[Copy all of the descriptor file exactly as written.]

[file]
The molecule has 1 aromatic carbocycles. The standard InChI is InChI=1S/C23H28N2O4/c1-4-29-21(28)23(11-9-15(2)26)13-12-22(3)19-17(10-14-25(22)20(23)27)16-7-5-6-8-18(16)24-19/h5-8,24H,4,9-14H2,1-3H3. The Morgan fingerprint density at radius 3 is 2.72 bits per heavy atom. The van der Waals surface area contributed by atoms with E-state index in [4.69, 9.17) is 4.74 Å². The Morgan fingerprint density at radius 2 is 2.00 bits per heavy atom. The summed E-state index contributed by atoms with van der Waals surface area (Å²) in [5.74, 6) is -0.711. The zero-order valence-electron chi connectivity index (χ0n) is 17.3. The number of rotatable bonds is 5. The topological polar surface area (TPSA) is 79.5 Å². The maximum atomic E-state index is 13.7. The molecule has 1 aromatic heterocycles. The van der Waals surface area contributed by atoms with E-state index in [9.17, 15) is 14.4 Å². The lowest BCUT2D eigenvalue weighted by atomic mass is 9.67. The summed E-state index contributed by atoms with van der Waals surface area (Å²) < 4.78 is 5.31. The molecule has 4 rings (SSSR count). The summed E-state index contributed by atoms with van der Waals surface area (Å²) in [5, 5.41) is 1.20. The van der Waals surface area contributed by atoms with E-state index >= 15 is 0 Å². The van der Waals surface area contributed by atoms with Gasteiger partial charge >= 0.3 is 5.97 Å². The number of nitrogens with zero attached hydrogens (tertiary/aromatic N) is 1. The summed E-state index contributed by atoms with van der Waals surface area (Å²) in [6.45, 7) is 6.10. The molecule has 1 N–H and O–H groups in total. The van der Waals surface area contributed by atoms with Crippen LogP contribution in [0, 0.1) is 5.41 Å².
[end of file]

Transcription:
The molecule has 1 aromatic carbocycles. The standard InChI is InChI=1S/C23H28N2O4/c1-4-29-21(28)23(11-9-15(2)26)13-12-22(3)19-17(10-14-25(22)20(23)27)16-7-5-6-8-18(16)24-19/h5-8,24H,4,9-14H2,1-3H3. The Morgan fingerprint density at radius 3 is 2.72 bits per heavy atom. The van der Waals surface area contributed by atoms with E-state index in [4.69, 9.17) is 4.74 Å². The Morgan fingerprint density at radius 2 is 2.00 bits per heavy atom. The summed E-state index contributed by atoms with van der Waals surface area (Å²) in [5.74, 6) is -0.711. The zero-order valence-electron chi connectivity index (χ0n) is 17.3. The number of rotatable bonds is 5. The topological polar surface area (TPSA) is 79.5 Å². The maximum atomic E-state index is 13.7. The molecule has 1 aromatic heterocycles. The van der Waals surface area contributed by atoms with E-state index in [9.17, 15) is 14.4 Å². The lowest BCUT2D eigenvalue weighted by atomic mass is 9.67. The summed E-state index contributed by atoms with van der Waals surface area (Å²) < 4.78 is 5.31. The molecule has 4 rings (SSSR count). The summed E-state index contributed by atoms with van der Waals surface area (Å²) in [5, 5.41) is 1.20. The van der Waals surface area contributed by atoms with E-state index >= 15 is 0 Å². The van der Waals surface area contributed by atoms with Gasteiger partial charge >= 0.3 is 5.97 Å². The number of nitrogens with zero attached hydrogens (tertiary/aromatic N) is 1. The summed E-state index contributed by atoms with van der Waals surface area (Å²) in [6.45, 7) is 6.10. The molecule has 1 N–H and O–H groups in total. The van der Waals surface area contributed by atoms with Crippen LogP contribution in [0, 0.1) is 5.41 Å².